BIS Shrapnel copped some heat this morning for apparently suggesting that changes to tax rules could impact rents.
It's that straightforward, investors pull out and rents go up, investors rush into the market and rents steady or fall.
All other arguments are usually a smokescreen for another agenda.
There exists a significant proportion of the market that is not in a position to buy, and increasingly many Australians rent by choice as the workforce becomes more flexible.
The first was from 1985 was monthly investor lending crashed by more than half from $210 million in May 1985 to $99 million by January 1986 due to changes in tax legislation, before stabilising somewhat (lending then jumped back to $240 million in July 1987 when negative gearing rules were reinstated).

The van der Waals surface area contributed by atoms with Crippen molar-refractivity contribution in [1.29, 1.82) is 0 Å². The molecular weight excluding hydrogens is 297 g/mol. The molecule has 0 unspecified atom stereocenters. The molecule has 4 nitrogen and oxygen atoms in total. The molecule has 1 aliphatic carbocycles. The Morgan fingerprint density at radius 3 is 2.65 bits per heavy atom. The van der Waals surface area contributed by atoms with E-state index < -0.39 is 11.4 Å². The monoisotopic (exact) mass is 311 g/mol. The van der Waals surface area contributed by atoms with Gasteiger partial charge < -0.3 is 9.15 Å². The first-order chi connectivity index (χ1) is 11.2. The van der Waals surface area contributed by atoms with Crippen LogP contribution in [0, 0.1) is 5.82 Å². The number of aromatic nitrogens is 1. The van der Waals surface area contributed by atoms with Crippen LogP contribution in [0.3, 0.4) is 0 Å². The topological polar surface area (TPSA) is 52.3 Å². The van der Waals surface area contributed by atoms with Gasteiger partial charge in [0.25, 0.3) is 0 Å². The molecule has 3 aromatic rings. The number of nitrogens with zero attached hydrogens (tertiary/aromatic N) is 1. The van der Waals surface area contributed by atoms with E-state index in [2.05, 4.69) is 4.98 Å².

The figures below show that investor lending all but halved for a second time from $10.1 billion in June 2007 to just $5.1 billion by January 2009, as investors were spooked by the onset of the global financial crisis and predictions of a crash by some market commentators.
As you can see in the chart below, investor lending rebounded strongly from the month of February 2009, the month within which Kevin Rudd announced his famous $42 billion stimulus package, at which point rental growth quickly cooled again.
The key point is that investors were not immediately replaced by homebuyers, and rents spiked more or less exactly as you should expect - fewer rental properties on the market resulted in higher rents.
The index may even turn negative in the near future, which is obviously great news for renters.
Prices to fall?